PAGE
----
June 1, 2020

The AVE enters a new way



As of December 14, 2020, Renfe will stop operating high-speed trains exclusively in Spain, thereby complying with the European Union directive to liberalize passenger transport in the large countries of the Old Continent. In the specific case of our country, Renfe will maintain a monopoly on suburban and conventional regional services until at least 2026 once these lines are considered public services. In the AVE, the first step will be the Madrid-Barcelona, ​​Madrid-Valencia-Alicante and Madrid-Seville-Málaga corridors, the most profitable, but from Adif they emphasize that operators who are interested in entering the rest of the lines will be able to do so in the future. Although, first of all, some problems must still be solved for this measure to have the desired effects: increased demand and lower prices, accompanied by improved service. It is the beginning of a stage for a very important infrastructure in the recent history of our country, and whose model has been exported to other countries to become an icon of the “Spain brand”.

“We are facing an opening to competition rather than liberalization,” says ABC Cándido Pérez, partner in charge of Infrastructure, Transport, Government and Health at KPMG. In the transport of passengers on high-speed trains, two other companies will initially operate in addition to Renfe: the French SNCF and Ilsa, a Spanish-Italian consortium made up of Air Nostrum and Trenitalia. “With this opening, it is intended that Spain take advantage of a very robust and extensive high-capacity network that it has built over the last decades. The railroad is one of the most sustainable, safe modes of transport with the most external effects. The fact that we increase the share of rail transport will make us improve in all these parameters, “says the expert.

Other European partners are ahead of us since in some countries different companies have been competing for years in rail transport. Cayetano Soler, Partner in charge of Transport and Logistics, Government, Tourism and Health at PwC Spain, believes that it is important to look at what has happened in some of these countries to get a rough idea of ​​what can happen here. «The most significant case has been Italy where Trenitalia, a state company, operates, and later NTV did it. Since its entry, there has been a price reduction of almost 40% and demand has increased, more than 80% ”, he explains. Soler has no doubts that something similar will happen in Spain, “even if there is more demand because the Spanish orography will allow it.” In the specific case of Italy, the arrival of NTV and its successful model has made low-cost airlines disappear, so it must be borne in mind that this liberalization of the AVE may bring about changes in all transport.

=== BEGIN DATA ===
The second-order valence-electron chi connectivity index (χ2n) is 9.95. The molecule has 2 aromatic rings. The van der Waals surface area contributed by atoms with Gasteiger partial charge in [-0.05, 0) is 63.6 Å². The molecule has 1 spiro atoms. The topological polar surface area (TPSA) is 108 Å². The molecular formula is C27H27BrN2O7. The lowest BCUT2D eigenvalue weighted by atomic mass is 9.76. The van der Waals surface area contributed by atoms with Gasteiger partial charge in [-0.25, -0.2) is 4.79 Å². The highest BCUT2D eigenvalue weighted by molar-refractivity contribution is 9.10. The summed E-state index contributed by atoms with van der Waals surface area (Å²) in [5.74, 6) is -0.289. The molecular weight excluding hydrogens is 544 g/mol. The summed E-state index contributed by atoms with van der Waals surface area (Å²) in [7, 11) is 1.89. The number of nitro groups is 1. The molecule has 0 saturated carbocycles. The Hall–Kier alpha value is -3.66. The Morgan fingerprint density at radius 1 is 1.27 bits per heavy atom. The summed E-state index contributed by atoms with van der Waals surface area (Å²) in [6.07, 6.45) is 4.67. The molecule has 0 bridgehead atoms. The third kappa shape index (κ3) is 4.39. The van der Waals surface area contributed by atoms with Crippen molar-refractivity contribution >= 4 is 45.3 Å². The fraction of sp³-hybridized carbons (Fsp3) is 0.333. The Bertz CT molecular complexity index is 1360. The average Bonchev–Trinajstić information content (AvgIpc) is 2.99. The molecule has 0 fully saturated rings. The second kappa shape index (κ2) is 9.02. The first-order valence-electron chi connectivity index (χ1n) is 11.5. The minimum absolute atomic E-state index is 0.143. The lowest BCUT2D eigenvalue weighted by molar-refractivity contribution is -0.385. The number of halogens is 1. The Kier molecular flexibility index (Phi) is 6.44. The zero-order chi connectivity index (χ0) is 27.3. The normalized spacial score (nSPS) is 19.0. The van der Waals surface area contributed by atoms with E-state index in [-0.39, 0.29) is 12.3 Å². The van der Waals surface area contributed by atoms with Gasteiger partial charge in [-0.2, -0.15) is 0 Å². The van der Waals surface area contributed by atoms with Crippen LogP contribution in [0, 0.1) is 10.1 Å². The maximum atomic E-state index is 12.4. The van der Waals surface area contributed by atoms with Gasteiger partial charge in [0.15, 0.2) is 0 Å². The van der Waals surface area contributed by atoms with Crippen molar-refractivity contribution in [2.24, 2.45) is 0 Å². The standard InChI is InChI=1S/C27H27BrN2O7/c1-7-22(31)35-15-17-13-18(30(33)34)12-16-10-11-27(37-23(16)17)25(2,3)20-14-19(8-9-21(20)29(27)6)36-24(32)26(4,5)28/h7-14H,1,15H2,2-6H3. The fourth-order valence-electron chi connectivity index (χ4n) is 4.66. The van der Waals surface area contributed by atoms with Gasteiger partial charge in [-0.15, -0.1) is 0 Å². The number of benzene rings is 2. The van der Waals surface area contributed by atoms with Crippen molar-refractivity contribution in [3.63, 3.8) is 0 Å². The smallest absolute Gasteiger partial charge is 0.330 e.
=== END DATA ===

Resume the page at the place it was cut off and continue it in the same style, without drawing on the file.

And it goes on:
Other experiences
This liberalization has brought in other countries an improvement in service and also better conditions for travelers in comfort and price. “After the opening in Spain, we must see if these objectives have been achieved, but we must first solve some problems,” says Cándido Pérez. One of the points of most concern is that of the stations, because “some do not have capacity for more travelers and must be well coordinated.”

Keep in mind that different operators can operate the station traffic in different ways. Another critical issue is that of the fee that operators must pay to Adif and how the relationship between the current operator and the new operators is established. “You have to try to make the system work, but Renfe also has facilities that it has built and maintains. It is necessary to reconcile that new operators can intervene, with incentives, but at the same time that they do not harm the current operator, “stresses the KPMG expert. The Government is working on the modification of the Railway Law that will allow changing the system of fees or tolls that Adif charges trains for running on the railway lines.

Cayetano Soler, from PwC, points out other aspects to be solved, such as the “availability of rolling stock” or “limiting access to maintenance centers, which is going to be a barrier from a capacity and cost point of view. Not having an offer of maintenance and affordable expenses can condition your entry ». It also highlights the weight of the main operator. «Renfe has done very well from a commercial and frequency point of view. It has gained a lot of traffic to the plane and it will be a barrier to the entry of new operators. ” On the Madrid-Barcelona route, for example, the train already has a 64% share compared to 34% of the plane “a line in which there is still plenty of room to grow.” In total, 4,406,000 people traveled between the two cities, figures that do not take into account other movements in the same corridor. A record figure on the eve of a liberalization that can mark a before and after in transport in Spain. .



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